Commentary

10 plays highlighted Cowboys' season

Updated: January 21, 2010, 1:34 PM ET
By Tim MacMahon | ESPNDallas.com

Here are the 10 plays that shaped the 2009 season for the Dallas Cowboys:

No. 10: Cowboys 24, Raiders 7 (Week 12)

Situation: With the Cowboys leading by 10, the Raiders had the ball near the midway point of the second quarter. Third-and-8 from the Oakland 29.

What happened: Anthony Spencer, lined up as the left defensive end in the Cowboys' nickel package, blew by the Raiders' right tackle for his first sack of the season. He dropped Bruce Gradkowski for a 5-yard loss.

Why it mattered: It's not that this was a particularly spectacular sack or made a major impact in this game. But it broke the seal for Spencer, who got sick and tired of being a step away through 10 sackless games. He provided DeMarcus Ware a dominant edge pass-rushing partner down the stretch of the season, recording eight sacks in the final eight games, including the playoffs.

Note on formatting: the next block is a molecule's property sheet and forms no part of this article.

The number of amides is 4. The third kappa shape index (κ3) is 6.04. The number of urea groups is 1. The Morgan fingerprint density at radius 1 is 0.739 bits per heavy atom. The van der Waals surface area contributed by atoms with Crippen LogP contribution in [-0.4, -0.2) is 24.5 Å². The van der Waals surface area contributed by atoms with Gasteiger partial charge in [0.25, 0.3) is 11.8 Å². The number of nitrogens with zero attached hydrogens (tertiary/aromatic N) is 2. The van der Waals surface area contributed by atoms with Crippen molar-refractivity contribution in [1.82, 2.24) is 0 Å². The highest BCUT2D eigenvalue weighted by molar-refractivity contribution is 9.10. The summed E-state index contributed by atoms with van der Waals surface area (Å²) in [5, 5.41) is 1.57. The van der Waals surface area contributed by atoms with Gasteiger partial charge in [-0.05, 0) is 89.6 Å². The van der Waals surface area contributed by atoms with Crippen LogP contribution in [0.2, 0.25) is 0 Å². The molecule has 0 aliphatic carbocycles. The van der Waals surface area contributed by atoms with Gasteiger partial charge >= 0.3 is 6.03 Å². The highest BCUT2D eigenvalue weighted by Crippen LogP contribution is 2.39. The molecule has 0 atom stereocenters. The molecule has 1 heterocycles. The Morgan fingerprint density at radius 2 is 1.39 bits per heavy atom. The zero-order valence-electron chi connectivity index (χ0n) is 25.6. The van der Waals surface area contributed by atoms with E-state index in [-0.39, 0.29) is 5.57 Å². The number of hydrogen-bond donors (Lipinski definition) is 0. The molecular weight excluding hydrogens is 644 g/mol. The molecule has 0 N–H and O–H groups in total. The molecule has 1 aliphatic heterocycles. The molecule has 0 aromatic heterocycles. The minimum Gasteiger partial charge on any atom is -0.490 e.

No. 9: Cowboys 21, Panthers 7 (Week 3)

Situation: Panthers' ball in a scoreless tie early in the second quarter. First-and-10 at the Carolina 42.

What happened: Mike Jenkins made a leaping interception on a deep ball intended for Muhsin Muhammad, timing his jump perfectly to soar over the receiver to pick off Jake Delhomme's pass.

Why it mattered: Wade Phillips announced that week that the rotation at right cornerback would end if Jenkins played well enough to keep the job. This pick highlighted a performance that proved Jenkins was up for the challenge of becoming a full-time starter. Jenkins used this game as a springboard, emerging as the Cowboys' top cornerback during the course of the season.

[+] EnlargePatrick Crayton
AP Photo/LM OteroPatrick Crayton celebrates in the end zone after scoring the Cowboys' only touchdown in a victory against Washington.